The State of the Healthy Snack Market in 2019

By: Watson Team on Mar 12, 2019

With nine out of ten Americans snacking multiple times a day,1 snacking has officially become part of the American way of life. But what Americans are choosing for snacks is evolving and disrupting the traditional snack market. From gourmet jerky bars to flax milk yogurt to flavored almond butter squeeze packs, healthy snacks are in high demand. Learn which ingredients, nutrients, and claims are drawing consumers to healthy snacks.

Healthy Snacks Driving Snack Market Growth

The global healthy snacks market is forecast to reach $32.9 billion by 2025, growing at a CAGR of 5.2% between 2014 and 2025, according to Grandview Research.2 Cereal and granola bars continue to lead the market, with a revenue share of 36%.

While Europe is currently the largest market for healthy snacks, consumers in emerging economies in Asia (including China, India, Malaysia, and Indonesia) are experiencing a shift in consumption patterns and increasing disposable incomes that could lead to high future growth in healthy snacks.

In the U.S., clean label and health-related claims are driving snack food sales. According to Nielsen, in five years, snacks with non-GMO claims grew by 18.2%, snacks free from artificial colors or flavors grew by 16.2%, and those with no or reduced sugar grew by 11.3%—compared to an average growth of 1.2% across the entire snack category.3 

So What Makes a Snack Healthy?

As consumers scan the shelves for snacks that they can feel good about, they look for cues such as claims and ingredients to help guide their purchasing decisions.

Top Claims

Popular front-of-package claims on snack foods that consumers associate with better-for-you include:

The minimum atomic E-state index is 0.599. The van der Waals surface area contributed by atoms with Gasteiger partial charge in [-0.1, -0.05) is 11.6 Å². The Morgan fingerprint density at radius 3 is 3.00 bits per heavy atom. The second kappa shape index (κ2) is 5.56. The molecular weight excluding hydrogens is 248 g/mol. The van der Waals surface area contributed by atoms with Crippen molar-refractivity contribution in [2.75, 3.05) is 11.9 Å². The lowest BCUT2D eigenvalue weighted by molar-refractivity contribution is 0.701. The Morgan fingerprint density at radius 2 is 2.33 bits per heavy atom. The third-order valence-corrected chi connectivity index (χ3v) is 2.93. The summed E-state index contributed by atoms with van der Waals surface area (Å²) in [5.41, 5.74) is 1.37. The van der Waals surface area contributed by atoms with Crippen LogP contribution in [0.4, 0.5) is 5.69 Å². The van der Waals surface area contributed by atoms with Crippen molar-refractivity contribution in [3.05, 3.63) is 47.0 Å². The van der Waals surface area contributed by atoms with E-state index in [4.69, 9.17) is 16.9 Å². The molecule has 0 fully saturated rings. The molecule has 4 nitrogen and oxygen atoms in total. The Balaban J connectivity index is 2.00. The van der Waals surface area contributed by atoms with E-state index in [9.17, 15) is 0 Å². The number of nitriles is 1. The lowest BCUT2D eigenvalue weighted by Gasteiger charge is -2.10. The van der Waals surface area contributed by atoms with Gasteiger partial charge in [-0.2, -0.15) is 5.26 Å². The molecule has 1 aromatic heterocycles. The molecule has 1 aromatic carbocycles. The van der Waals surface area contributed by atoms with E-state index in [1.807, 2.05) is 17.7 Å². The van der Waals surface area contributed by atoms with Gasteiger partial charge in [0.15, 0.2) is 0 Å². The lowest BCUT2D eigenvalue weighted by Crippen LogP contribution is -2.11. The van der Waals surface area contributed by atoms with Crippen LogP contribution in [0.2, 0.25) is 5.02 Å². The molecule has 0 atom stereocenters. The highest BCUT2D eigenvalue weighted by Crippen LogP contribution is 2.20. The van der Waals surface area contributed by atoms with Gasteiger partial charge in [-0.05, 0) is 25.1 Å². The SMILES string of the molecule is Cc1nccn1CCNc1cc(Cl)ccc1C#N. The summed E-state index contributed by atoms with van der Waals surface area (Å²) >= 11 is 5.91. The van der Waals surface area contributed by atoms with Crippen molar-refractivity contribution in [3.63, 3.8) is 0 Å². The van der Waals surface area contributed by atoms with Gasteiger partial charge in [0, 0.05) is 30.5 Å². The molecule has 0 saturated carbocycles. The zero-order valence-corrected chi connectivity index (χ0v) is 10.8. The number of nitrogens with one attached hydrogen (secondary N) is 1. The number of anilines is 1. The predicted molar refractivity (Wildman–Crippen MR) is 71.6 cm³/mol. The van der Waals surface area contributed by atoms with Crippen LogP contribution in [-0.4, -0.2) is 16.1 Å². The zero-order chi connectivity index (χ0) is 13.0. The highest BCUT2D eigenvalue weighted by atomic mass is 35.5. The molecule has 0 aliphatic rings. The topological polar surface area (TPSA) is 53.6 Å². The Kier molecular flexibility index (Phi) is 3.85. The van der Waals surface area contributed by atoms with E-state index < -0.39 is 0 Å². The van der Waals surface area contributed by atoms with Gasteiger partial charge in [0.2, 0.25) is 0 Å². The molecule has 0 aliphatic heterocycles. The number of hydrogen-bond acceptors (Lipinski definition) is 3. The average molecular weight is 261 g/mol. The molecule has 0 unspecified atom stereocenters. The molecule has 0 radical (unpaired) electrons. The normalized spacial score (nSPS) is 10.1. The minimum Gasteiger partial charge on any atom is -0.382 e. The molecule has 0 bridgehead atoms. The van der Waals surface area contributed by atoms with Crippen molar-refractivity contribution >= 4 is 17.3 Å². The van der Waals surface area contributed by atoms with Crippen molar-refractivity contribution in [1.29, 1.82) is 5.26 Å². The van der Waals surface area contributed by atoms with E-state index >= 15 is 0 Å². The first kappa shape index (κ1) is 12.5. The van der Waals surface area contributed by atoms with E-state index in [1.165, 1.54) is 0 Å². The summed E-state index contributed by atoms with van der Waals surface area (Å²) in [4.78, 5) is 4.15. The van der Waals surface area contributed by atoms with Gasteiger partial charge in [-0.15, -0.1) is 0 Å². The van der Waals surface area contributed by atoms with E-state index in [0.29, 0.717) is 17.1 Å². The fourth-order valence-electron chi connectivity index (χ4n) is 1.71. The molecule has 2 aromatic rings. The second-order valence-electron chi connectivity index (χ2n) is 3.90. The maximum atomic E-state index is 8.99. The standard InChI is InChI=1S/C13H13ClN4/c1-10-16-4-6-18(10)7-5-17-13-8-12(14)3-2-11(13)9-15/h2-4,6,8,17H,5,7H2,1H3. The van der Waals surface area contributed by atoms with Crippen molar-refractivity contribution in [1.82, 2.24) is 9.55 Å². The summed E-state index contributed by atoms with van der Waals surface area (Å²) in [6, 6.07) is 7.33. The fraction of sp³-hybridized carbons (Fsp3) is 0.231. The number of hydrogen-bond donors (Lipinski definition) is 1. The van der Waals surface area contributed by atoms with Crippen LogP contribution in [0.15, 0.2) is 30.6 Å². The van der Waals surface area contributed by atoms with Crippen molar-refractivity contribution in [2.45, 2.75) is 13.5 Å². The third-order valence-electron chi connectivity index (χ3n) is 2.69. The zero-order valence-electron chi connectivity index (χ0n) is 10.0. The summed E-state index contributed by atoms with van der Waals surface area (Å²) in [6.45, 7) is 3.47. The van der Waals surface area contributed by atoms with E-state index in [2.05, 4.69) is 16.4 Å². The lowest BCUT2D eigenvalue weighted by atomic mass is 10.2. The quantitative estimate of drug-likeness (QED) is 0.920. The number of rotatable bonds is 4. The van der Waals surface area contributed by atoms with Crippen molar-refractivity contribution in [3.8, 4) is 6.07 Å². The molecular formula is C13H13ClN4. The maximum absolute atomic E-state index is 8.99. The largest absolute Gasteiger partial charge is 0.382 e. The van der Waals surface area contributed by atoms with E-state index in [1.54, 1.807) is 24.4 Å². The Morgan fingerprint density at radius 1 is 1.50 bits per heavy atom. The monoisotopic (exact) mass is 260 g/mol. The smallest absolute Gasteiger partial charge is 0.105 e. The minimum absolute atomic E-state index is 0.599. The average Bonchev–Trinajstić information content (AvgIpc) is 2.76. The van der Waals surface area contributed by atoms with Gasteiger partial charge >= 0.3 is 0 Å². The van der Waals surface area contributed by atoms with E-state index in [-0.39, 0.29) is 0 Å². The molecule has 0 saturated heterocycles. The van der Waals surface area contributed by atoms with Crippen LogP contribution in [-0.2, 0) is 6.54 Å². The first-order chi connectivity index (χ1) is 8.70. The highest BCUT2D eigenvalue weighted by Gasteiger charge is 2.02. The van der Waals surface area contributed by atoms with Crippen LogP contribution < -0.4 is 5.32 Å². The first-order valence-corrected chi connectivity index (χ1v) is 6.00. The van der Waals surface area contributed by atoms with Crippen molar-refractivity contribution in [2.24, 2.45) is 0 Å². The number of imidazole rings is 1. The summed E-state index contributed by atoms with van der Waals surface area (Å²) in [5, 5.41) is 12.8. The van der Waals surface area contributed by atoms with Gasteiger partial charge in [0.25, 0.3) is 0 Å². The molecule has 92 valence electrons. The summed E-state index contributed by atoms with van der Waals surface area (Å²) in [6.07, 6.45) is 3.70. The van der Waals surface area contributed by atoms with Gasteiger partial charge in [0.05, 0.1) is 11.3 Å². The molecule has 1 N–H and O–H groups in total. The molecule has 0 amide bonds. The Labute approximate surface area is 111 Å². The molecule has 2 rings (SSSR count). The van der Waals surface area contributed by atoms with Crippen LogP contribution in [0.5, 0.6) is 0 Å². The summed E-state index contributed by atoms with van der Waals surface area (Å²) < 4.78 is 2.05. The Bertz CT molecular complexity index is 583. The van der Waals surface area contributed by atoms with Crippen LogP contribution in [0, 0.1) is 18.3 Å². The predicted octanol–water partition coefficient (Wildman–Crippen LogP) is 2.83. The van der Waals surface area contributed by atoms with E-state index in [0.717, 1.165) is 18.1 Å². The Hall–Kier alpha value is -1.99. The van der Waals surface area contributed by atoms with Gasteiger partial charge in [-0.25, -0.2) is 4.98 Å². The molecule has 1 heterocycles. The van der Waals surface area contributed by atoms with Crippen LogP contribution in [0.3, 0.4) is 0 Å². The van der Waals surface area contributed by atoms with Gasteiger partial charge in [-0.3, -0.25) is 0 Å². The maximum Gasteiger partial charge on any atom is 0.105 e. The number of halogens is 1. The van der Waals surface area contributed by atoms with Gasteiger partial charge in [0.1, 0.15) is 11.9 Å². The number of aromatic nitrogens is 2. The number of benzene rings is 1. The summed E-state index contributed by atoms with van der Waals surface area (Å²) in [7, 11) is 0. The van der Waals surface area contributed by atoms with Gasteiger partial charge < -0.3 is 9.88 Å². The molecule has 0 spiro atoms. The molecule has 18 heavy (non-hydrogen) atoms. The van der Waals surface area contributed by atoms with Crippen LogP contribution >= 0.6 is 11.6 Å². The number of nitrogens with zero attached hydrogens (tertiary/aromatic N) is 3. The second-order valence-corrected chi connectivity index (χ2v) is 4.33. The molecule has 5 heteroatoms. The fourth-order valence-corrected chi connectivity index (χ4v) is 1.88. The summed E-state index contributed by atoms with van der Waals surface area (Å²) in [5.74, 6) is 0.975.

• Protein
  • Whole grain
  • Fiber
  • Natural
  • No artificial colors
  • No artificial flavors
  • Non-GMO
  • Organic
  • Gluten-free
  • No added sugar
  • Reduced sugar
  • 100 calories
  • Probiotics
  • Antioxidants
  • Vitamins and minerals

Top Ingredients

Consumers also understand certain ingredients to have inherent health and nutrition benefits, and often expect them in their healthy snacks. Today’s healthy snacks are typically based on or include ingredients such as:

  • Whole grains and ancient grains
  • Nuts
  • Seeds
  • Lean meats
  • Fruits
  • Vegetables
  • Legumes
  • Low fat and no fat dairy

Functional Food and Beverage Snacks

In addition to formulating snacks with macronutrients in mind—such as keeping protein and fiber high, while ensuring fat and sugar are low—adding functional ingredients is now a popular way for manufacturers to create a healthy snack. For example, bars may contain added vitamins and fiber, plant-based yogurts may be fortified with calcium, and beverages may include botanicals such as turmeric. 

Other functional ingredients that can work well in snacks are amino acids, omega-3 fatty acids, and probiotics. Functional ingredients can be easily added to a food or beverage through a custom nutrient premix. Moreover, combining multiple functional ingredients into one custom nutrient premix streamlines several business operations including purchasing, warehousing, quality control, and production. 

A custom nutrient premix can also be developed to meet the health and nutrition needs of specific consumer segments. It could address stage-of-life needs and be customized for growing kids, teens, or seniors. Or it could address health concerns, such as digestion, immunity, cognition, energy, or weight loss. For example, a custom nutrient premix containing calcium, vitamin D, and boron could be used in a product that supports bone health and targets senior women.

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Trends and Innovations in Healthy Snacks

Consumers’ preferences for snacks that deliver on health, convenience, and taste have sparked recent innovation in several of the healthy snack segments.


Bars continue to be at the forefront of functional foods. A variety of probiotic, prebiotic, and omega-3 fortified bars are in the market, as well as paleo and keto options formulated to be extremely low in carbohydrates and fortified with medium chain triglycerides. Protein levels are rising in bars, often with traditional whey and soy proteins, but increasingly with pea protein.

Whole grains, ancient grains (especially quinoa), cashew and almond nut butters, and chia seeds have expanded in bars. Bars are available that meet a wide variety of needs, but protein, fiber, and all natural remain common themes. Abbott’s Curate Kids line of bars with protein, fiber, and kid-friendly flavors is a good example.

Whole grain crackers.